By Dennis J. Freeman
Compton-African Americans has always had a hand in the sport of baseball. From the likes of Negro League stars such as Cool “Papa” Bell to the great Satchel Paige, African Americans have always starred in America’s pastime sport.
Today, baseball has almost become an afterthought to African American athletes. Most of today’s black athletes prefer the glamour and riches of the NFL and NBA than to the sometime stoic sport of baseball.
And the numbers back that claim up. African Americans made up less than 10% of all baseball players playing in the major leagues in 2010. When fellas like Jim “Mudcat” Grant came along in the 1950s, those numbers were significantly higher.
Major League Baseball is trying its best to increase those numbers by establishing baseball academies in urban communities where African Americans can have better access to those types of facilities.
Compton is where one of those facilities resides. MLB Urban Youth Academy in Compton has been a huge success in that regards, attracting baseball talent from all over the Southland. One of the ways the UYA has been successful lately could be attached to the annual MLB Urban Invitational, which is held at the UYA.
In its fourth year, the UYA and MLB have held a three-day tournament at the UYA, inviting Historically Black Colleges and Universities to participate. This year is no different. Grambling State, Bethune-Cookman and Southern University are all playing in this year’s tournament, which plays out this weekend. Grambling, behind the stellar pitching of Adrian Turner, defeated Bethune-Cookman, 5-3, on Friday.
Meanwhile, Southern was downed by UC Irvine, 7-1, the only other school playing in the tournament. With the backdrop of rain looming, Turner quieted Bethune-Cookman’s highly touted hitting lineup, allowing three runs through the first eight innings of play. Turner said being able to play in the Urban Invitational, mean a lot to him as well as his teammates.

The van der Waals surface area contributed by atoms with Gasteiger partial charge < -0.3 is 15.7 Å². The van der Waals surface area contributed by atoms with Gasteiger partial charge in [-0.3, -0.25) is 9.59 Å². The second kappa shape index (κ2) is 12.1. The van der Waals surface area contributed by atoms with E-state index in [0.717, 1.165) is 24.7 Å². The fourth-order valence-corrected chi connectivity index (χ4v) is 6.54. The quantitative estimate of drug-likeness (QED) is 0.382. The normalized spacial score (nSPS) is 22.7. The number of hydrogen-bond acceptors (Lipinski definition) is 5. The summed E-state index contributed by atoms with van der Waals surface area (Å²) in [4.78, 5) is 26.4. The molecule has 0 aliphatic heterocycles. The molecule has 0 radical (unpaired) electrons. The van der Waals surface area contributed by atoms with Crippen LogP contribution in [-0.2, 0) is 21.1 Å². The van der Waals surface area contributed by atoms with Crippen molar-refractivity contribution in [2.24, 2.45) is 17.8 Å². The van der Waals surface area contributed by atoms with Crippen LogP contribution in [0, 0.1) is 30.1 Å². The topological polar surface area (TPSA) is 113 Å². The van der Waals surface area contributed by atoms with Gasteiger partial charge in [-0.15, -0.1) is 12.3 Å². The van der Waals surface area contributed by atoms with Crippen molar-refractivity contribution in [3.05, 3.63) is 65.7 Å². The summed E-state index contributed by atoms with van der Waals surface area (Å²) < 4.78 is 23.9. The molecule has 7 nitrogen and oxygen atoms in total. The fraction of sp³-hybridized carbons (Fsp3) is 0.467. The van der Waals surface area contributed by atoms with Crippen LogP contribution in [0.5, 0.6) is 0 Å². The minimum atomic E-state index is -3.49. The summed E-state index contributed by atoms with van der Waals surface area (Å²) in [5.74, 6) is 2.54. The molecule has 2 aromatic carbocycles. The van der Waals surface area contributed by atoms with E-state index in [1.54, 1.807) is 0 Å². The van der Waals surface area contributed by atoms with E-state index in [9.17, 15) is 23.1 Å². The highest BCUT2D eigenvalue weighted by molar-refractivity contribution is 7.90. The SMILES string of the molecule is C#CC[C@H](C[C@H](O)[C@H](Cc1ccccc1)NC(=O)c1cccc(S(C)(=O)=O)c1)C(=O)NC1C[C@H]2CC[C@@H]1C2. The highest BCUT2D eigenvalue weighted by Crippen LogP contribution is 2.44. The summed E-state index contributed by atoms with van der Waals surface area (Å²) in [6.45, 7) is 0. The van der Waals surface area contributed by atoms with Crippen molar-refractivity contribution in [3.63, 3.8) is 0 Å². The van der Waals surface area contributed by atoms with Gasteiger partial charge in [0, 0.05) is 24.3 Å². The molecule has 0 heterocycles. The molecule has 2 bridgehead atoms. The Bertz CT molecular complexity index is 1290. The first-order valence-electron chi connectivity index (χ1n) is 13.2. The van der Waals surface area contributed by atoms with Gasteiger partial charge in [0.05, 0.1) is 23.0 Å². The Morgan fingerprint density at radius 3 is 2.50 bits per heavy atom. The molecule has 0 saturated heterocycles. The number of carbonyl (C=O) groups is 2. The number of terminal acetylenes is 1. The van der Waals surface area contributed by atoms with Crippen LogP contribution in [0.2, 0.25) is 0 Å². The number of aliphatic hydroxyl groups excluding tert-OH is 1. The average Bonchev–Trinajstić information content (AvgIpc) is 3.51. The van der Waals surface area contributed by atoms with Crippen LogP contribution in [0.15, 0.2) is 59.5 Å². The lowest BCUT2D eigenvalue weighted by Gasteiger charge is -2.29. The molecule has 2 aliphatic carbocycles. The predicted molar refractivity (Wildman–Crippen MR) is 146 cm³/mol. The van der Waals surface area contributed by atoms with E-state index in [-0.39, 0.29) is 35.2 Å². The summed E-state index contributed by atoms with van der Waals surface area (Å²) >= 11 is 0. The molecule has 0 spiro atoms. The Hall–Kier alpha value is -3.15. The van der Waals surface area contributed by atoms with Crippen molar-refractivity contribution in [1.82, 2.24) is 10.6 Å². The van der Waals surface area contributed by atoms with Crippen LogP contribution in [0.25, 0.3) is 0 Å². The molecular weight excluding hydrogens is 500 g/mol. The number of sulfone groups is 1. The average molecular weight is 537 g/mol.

“It’s huge for us,” Turner said. “Every year we see Southern playing on the television, and we wanted to be in that. Last year, we wanted it, this year we got rewarded. It’s big for us.”
For “Mudcat” Grant, the first black pitcher in the American League to win 20 games, and roommate of Larry Doby, the second African American to play in the major leagues, history is of the essence. Attending the first day of the Urban Invitational, Grant said it is pertinent to baseball to bring more African Americans back to the sport.
“Since I came into the league in 1958, I think the percentage of blacks in major leagues at that time was about 22 percent,” Grant said. “Now, we’re down to about six percent. So, it’s very important, especially these black colleges, especially young black kids to see African Americans play the game of baseball. It doesn’t mean that we’re looking to erase anybody from major league baseball, but Jackie (Robinson) and Larry Doby would be very happy if those numbers increase to about 10 percent or to about 15 percent. It’s very important.”